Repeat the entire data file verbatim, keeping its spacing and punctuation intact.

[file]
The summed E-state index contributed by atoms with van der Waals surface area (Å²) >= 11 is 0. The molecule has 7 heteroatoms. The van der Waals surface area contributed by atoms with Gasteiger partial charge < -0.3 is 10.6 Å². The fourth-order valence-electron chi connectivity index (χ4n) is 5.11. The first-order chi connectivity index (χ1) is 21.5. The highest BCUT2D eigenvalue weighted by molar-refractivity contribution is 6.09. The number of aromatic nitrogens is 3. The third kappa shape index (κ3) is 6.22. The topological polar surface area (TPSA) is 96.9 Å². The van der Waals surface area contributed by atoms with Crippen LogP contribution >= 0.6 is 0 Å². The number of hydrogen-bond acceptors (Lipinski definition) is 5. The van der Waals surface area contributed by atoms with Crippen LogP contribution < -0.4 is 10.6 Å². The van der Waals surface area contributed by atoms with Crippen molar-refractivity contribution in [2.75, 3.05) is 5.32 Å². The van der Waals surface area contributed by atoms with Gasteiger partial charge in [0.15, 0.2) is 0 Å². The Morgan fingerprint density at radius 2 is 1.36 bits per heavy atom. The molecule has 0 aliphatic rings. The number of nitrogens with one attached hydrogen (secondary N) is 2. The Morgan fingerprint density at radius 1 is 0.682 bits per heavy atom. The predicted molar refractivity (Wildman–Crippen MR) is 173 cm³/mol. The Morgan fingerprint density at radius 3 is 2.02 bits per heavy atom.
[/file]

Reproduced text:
The summed E-state index contributed by atoms with van der Waals surface area (Å²) >= 11 is 0. The molecule has 7 heteroatoms. The van der Waals surface area contributed by atoms with Gasteiger partial charge < -0.3 is 10.6 Å². The fourth-order valence-electron chi connectivity index (χ4n) is 5.11. The first-order chi connectivity index (χ1) is 21.5. The highest BCUT2D eigenvalue weighted by molar-refractivity contribution is 6.09. The number of aromatic nitrogens is 3. The third kappa shape index (κ3) is 6.22. The topological polar surface area (TPSA) is 96.9 Å². The van der Waals surface area contributed by atoms with Crippen LogP contribution >= 0.6 is 0 Å². The number of hydrogen-bond acceptors (Lipinski definition) is 5. The van der Waals surface area contributed by atoms with Crippen LogP contribution < -0.4 is 10.6 Å². The van der Waals surface area contributed by atoms with Crippen molar-refractivity contribution in [2.75, 3.05) is 5.32 Å². The van der Waals surface area contributed by atoms with Gasteiger partial charge in [0.15, 0.2) is 0 Å². The Morgan fingerprint density at radius 2 is 1.36 bits per heavy atom. The molecule has 0 aliphatic rings. The number of nitrogens with one attached hydrogen (secondary N) is 2. The Morgan fingerprint density at radius 1 is 0.682 bits per heavy atom. The predicted molar refractivity (Wildman–Crippen MR) is 173 cm³/mol. The Morgan fingerprint density at radius 3 is 2.02 bits per heavy atom.